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Old 02-15-2011, 12:19 PM   #1
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Genset Battery charging

This is my first time dry camping and I am trying to learn how to properly charge my batteries. For now I am confined to generator charging with a Magnetek 7345 converter. As far as I know it is a single stage charger?
Would love to upgrade to a progressive dynamics 9365 with charge wizard, but will save that money towards a solar install sometime in the future.
When I check my batteries while plugged into shore power after 24 hours the voltage shows 13.2 volts. When I test the batteries after resting they show 12.7 volts. I have not checked them with a hydometer yet.
After the first day of dry camping I soon found out that 2 group 24 batts (fairly new) at 164 amps was not enough. I had room for one more battery, so I added the same model 12 volt deep cycle in series. Now I have a total of 246 amps. Not great, but good enough for now.
My main concern is how long I need to run the generator to charge the battery bank. I began charging when the batts got down to 12.2 volts. With the Magnetek 7345 I could not get the batteries near full after charging for 2 hours, so I came up with an idea. I added my 15 amp Schumacher XCS15 digital charger to the mix. With the Magentek and the added digital charger I increased my charge voltage to 13.4 volts and the batteries seem to charge up in about 1.5 hours.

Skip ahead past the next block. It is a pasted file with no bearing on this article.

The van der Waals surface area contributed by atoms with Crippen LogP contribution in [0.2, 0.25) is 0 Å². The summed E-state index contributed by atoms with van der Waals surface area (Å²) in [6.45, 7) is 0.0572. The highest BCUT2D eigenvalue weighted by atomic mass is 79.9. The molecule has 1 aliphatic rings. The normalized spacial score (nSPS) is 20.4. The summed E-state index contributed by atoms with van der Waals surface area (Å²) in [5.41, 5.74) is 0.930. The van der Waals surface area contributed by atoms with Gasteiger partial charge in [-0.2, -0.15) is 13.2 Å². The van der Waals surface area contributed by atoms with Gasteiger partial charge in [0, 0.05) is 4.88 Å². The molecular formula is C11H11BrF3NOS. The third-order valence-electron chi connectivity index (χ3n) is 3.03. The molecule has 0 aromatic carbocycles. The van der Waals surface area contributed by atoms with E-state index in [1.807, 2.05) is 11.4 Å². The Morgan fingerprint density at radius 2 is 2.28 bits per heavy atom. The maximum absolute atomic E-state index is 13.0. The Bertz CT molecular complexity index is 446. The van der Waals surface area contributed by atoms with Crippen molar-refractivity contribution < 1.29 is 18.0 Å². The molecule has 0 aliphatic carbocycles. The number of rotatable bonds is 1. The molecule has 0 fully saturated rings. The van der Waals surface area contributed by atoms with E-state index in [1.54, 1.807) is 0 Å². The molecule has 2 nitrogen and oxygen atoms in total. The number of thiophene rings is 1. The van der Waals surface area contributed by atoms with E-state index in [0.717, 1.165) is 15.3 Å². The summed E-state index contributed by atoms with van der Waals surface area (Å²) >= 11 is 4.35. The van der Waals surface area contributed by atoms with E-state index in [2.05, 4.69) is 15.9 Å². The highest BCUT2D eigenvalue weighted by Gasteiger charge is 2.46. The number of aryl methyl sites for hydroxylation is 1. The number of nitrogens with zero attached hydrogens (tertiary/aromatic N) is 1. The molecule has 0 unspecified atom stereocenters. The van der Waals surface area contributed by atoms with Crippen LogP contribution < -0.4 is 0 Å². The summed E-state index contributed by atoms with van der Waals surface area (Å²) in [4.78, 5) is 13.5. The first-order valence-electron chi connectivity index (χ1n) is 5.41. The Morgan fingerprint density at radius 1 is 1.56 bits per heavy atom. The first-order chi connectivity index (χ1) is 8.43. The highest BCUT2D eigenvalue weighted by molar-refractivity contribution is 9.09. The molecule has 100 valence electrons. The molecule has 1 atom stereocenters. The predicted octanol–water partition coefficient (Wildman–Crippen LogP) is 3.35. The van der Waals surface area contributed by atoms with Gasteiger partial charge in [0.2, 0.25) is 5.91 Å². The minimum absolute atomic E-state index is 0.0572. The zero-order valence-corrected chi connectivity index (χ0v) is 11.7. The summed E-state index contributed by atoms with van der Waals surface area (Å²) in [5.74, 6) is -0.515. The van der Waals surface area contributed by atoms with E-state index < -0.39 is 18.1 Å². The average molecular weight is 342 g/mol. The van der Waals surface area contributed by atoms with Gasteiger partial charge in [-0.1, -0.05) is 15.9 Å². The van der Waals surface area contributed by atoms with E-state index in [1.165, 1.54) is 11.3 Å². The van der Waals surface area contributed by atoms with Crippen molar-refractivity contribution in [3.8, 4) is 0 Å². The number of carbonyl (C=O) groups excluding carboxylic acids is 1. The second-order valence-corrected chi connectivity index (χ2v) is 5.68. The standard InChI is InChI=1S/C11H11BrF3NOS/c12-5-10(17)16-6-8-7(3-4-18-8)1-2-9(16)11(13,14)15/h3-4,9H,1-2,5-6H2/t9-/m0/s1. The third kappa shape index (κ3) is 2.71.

Question is, am I harming anything by doing this, and when charging off the genrator should my Magnetek be charging at a higher rate then 13.2 volts
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Old 02-15-2011, 01:17 PM   #2
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I think you must have added that third battery in parallel. What you are doing with the charger is fine. The Magnetek is more a converter than a charger. You might try turning the Magnetek off while charging with the Schumacher, the charger may be limiting charging because of the voltage it sees from the Magnetek.